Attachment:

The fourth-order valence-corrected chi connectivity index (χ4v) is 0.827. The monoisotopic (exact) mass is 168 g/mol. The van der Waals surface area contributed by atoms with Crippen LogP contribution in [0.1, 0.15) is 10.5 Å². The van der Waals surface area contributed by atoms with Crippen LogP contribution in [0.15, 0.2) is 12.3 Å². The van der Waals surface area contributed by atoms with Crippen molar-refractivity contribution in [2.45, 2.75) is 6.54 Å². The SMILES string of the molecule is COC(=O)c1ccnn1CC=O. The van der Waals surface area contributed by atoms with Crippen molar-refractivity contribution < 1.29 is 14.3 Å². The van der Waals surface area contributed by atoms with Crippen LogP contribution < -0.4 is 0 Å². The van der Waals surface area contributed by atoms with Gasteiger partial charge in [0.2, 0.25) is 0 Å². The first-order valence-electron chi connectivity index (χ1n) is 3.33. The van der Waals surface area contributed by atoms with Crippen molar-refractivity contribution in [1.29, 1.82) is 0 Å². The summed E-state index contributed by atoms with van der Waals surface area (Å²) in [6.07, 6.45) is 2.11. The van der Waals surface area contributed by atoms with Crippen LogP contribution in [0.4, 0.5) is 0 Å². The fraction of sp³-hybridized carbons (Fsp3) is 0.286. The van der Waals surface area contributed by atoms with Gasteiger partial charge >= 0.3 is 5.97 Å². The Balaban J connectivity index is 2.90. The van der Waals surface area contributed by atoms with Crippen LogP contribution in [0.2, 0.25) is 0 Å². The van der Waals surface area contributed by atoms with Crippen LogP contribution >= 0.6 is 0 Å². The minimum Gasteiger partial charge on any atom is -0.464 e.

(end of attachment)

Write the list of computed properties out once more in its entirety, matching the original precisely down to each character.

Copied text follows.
The fourth-order valence-corrected chi connectivity index (χ4v) is 0.827. The monoisotopic (exact) mass is 168 g/mol. The van der Waals surface area contributed by atoms with Crippen LogP contribution in [0.1, 0.15) is 10.5 Å². The van der Waals surface area contributed by atoms with Crippen LogP contribution in [0.15, 0.2) is 12.3 Å². The van der Waals surface area contributed by atoms with Crippen molar-refractivity contribution in [2.45, 2.75) is 6.54 Å². The SMILES string of the molecule is COC(=O)c1ccnn1CC=O. The van der Waals surface area contributed by atoms with Crippen molar-refractivity contribution < 1.29 is 14.3 Å². The van der Waals surface area contributed by atoms with Crippen LogP contribution < -0.4 is 0 Å². The van der Waals surface area contributed by atoms with Gasteiger partial charge in [0.2, 0.25) is 0 Å². The first-order valence-electron chi connectivity index (χ1n) is 3.33. The van der Waals surface area contributed by atoms with Crippen molar-refractivity contribution in [1.29, 1.82) is 0 Å². The summed E-state index contributed by atoms with van der Waals surface area (Å²) in [6.07, 6.45) is 2.11. The van der Waals surface area contributed by atoms with Crippen LogP contribution in [0.4, 0.5) is 0 Å². The fraction of sp³-hybridized carbons (Fsp3) is 0.286. The van der Waals surface area contributed by atoms with Gasteiger partial charge >= 0.3 is 5.97 Å². The Balaban J connectivity index is 2.90. The van der Waals surface area contributed by atoms with Crippen LogP contribution in [0.2, 0.25) is 0 Å². The van der Waals surface area contributed by atoms with Crippen LogP contribution >= 0.6 is 0 Å². The minimum Gasteiger partial charge on any atom is -0.464 e.